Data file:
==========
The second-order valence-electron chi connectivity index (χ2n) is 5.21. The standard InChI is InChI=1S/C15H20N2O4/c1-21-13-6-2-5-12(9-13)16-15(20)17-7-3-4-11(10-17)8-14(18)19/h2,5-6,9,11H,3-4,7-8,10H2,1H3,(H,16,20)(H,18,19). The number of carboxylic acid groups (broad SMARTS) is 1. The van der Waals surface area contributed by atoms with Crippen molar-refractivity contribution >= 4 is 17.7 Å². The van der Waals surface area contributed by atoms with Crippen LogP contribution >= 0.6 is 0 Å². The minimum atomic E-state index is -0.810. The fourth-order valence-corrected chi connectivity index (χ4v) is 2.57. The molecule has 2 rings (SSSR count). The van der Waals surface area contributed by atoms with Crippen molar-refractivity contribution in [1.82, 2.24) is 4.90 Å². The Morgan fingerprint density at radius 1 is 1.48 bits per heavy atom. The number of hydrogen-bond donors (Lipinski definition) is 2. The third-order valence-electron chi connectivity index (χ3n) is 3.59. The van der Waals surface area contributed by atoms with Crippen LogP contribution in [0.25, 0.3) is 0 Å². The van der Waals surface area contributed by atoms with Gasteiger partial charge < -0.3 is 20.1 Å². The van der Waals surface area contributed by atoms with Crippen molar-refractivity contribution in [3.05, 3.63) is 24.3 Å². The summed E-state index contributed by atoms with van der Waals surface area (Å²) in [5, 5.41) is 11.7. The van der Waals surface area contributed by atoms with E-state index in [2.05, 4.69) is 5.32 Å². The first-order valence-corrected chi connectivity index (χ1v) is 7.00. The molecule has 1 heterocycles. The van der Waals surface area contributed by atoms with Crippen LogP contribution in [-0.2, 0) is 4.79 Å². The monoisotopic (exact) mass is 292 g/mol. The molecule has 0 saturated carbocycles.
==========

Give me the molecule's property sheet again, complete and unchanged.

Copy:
The second-order valence-electron chi connectivity index (χ2n) is 5.21. The standard InChI is InChI=1S/C15H20N2O4/c1-21-13-6-2-5-12(9-13)16-15(20)17-7-3-4-11(10-17)8-14(18)19/h2,5-6,9,11H,3-4,7-8,10H2,1H3,(H,16,20)(H,18,19). The number of carboxylic acid groups (broad SMARTS) is 1. The van der Waals surface area contributed by atoms with Crippen molar-refractivity contribution >= 4 is 17.7 Å². The van der Waals surface area contributed by atoms with Crippen LogP contribution >= 0.6 is 0 Å². The minimum atomic E-state index is -0.810. The fourth-order valence-corrected chi connectivity index (χ4v) is 2.57. The molecule has 2 rings (SSSR count). The van der Waals surface area contributed by atoms with Crippen molar-refractivity contribution in [1.82, 2.24) is 4.90 Å². The Morgan fingerprint density at radius 1 is 1.48 bits per heavy atom. The number of hydrogen-bond donors (Lipinski definition) is 2. The third-order valence-electron chi connectivity index (χ3n) is 3.59. The van der Waals surface area contributed by atoms with Crippen LogP contribution in [0.25, 0.3) is 0 Å². The van der Waals surface area contributed by atoms with Gasteiger partial charge < -0.3 is 20.1 Å². The van der Waals surface area contributed by atoms with Crippen molar-refractivity contribution in [3.05, 3.63) is 24.3 Å². The summed E-state index contributed by atoms with van der Waals surface area (Å²) in [5, 5.41) is 11.7. The van der Waals surface area contributed by atoms with E-state index in [2.05, 4.69) is 5.32 Å². The first-order valence-corrected chi connectivity index (χ1v) is 7.00. The molecule has 1 heterocycles. The van der Waals surface area contributed by atoms with Crippen LogP contribution in [-0.2, 0) is 4.79 Å². The monoisotopic (exact) mass is 292 g/mol. The molecule has 0 saturated carbocycles.